Whole New Thing (Canada; 92 min.)

directed by: Amnon Buchbinder
starring: Aaron Webber; Daniel MacIvor; Rebecca Jenkins
Whole New Thing

Bruce says: "Emerson (Aaron Webber) is the son of ecology minded parents. His mother Kaya (Rebecca Jenkins) designed their house made of bales of straw and his father is Roger Thorsen (Robert Joy) billed as 'Saving the World, One Invention at a Time.' His parents are excited when Emerson has his first wet dream. They believe home schooling is preferential to the traditional classroom.

"The problem is that Emerson is not doing very well in math. To help him beef up his skills in preparation for college entrance exams his mother enrolls him in the local school. She feels the teacher, Don Grant (Daniel MacIvor), will be good for Emerson. From the first day of school the boys bully Emerson calling him a fag. On the first day he returns home with a black eye.

"As Emerson becomes ostracized he begins to have feelings towards Mr. Grant. Kaya and Roger’s relationship is becoming strained and Kaya has made overtures towards Denny, a sexy local who thinks she is sexy, too. Don Grant, meanwhile, is struggling with relationship issues of his own. He had a partner who left him because he was unfaithful and now his physical contacts are limited to a particularly active men’s room on the outskirts of town.

"At Emerson’s suggestion Mr. Grant agrees to scrap teaching Snowboard Snowjob and teach As You Like It instead. Everything whirls together at once when Emerson stays home from school one day and Don tries to find him. It’s a game of who’s following whom and the chase passes through the men’s room where Don gets all his action. Lots of craziness follows.

"The acting is very good; I never tire of seeing Rebecca Jenkins and Daniel MacIvor (seen together in both WILBY WONDERFUL and PAST PERFECT). The writing is crisp, occasionally a little too pat giving one the feeling of watching a sitcom. That often happens when the lead - in this case Emerson - is precocious. This is a very good coming of age story, one where the adults have as much to learn about themselves as the teenager. 4 cats

"WHOLE NEW THING was shown at the 2005 Toronto International Film Festival."


Michael says: "After being home-schooled by a pair of environmentalist, former hippies, Emerson is sent to high school much to his chagrin. When he finds his English teacher Don Grant is actually far more cultured than the backwoods Western Canada town they live in, Emerson becomes intrigued. He is further intrigued when he deduces that Mr. Grant is gay. Filled with churning emotions, the precocious Emerson revels in his student-teacher crush, heedless of the consequences. Buchbinder and Canadian playwright Daniel MacIvor have written a smart and funny coming-of-age drama that maintains its originality while telling a familiar story.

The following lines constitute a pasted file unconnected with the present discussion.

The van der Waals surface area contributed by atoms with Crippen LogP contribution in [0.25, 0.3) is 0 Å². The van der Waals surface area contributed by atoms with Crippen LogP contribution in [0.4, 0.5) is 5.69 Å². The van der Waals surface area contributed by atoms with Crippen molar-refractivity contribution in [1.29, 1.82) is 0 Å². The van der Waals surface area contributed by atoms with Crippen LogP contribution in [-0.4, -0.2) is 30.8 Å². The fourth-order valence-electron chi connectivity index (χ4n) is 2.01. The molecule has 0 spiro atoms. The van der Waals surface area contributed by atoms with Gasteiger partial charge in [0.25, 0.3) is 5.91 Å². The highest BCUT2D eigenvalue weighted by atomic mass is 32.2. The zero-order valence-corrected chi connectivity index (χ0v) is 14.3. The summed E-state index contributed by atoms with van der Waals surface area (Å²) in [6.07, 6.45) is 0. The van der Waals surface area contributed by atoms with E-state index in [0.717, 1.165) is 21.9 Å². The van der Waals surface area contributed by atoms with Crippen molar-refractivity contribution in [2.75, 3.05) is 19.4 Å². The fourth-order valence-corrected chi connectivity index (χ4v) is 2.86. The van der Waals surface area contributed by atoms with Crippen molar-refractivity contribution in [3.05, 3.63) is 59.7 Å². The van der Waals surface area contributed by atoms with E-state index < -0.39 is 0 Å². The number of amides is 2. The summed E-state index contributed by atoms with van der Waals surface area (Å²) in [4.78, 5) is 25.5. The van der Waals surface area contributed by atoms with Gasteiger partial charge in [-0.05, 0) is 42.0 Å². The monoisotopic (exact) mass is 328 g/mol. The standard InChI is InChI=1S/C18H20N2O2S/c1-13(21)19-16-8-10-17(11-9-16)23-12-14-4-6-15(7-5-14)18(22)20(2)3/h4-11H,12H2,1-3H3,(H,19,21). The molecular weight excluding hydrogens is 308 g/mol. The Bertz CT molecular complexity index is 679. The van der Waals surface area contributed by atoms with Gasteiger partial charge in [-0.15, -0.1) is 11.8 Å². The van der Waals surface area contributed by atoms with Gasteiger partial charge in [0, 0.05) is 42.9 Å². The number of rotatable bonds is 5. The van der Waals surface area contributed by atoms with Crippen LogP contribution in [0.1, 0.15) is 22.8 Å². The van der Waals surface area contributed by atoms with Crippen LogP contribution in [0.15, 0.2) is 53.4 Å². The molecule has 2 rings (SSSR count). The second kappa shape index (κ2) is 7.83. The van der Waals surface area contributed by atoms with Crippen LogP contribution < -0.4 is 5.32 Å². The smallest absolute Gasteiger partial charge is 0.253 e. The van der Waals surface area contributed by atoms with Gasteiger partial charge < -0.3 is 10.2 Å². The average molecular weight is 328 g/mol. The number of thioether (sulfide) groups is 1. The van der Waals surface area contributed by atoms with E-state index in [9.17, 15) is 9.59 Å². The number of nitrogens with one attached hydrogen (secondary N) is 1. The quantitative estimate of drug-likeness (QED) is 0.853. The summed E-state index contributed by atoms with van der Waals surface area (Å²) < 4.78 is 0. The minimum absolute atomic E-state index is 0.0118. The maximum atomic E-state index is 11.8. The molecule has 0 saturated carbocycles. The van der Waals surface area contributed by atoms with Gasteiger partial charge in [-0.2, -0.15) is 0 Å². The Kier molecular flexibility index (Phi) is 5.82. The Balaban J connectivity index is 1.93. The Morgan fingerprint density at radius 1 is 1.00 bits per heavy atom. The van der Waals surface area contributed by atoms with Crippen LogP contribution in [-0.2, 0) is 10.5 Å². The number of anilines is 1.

Aaron Webber does a terrific job as the intelligent yet emotionally immature Emerson, and MacIvor brings his easy, natural style to the role of Don Grant. Rebecca Jenkins is excellent as Emerson’s mother, who is frustrated by the righteousness and remoteness of her husband and finds solace in the arms of a neighbor. There are just a couple forays into the realm of unbelievable in a smart, and funny screenplay that borrows from MacIvor’s own experiences from his youth. 4 cats.

"WHOLE NEW THING was shown at the 2005 Toronto International Film Festival."


Chris says: "We’ve all seen the one about a young student developing a crush on an adult teacher, but how about one where both parties are of the same gender? Emerson (perfectly cast Aaron Weber) has been home-taught all his life when his progressive parents (Rebecca Jenkins and Robert Joy) decide he needs a small taste of public school. Refreshingly, Emerson is fairly well-adjusted and self-assured (more so than Max Fischer in RUSHMORE), although he’s still seen as a freak by his small-town classmates. However, he has no trouble relating to his literature teacher, Mr. Grant (Daniel MacIvor, who co-wrote the screenplay), an affable but lonely gay man who frequents public restrooms for sex. Emerson’s burgeoning crush on Grant is believable and sensitively handled, and the film’s resolution is succinct and teeming with unexpected epiphanies for more than one of the film’s figures. A subplot where the mom cheats on dad distracts from the central story, and director Amnon Buchbinder doesn’t quite reach that transformative place MacIvor did in his film WILBY WONDERFUL. But compared to a lesser, similar movie like THE RAGE IN PLACID LAKE, this is a smart, engaging, well-intentioned character study about individuality and friendship. 4 cats

"WHOLE NEW THING was shown at the 2005 Toronto International Film Festival."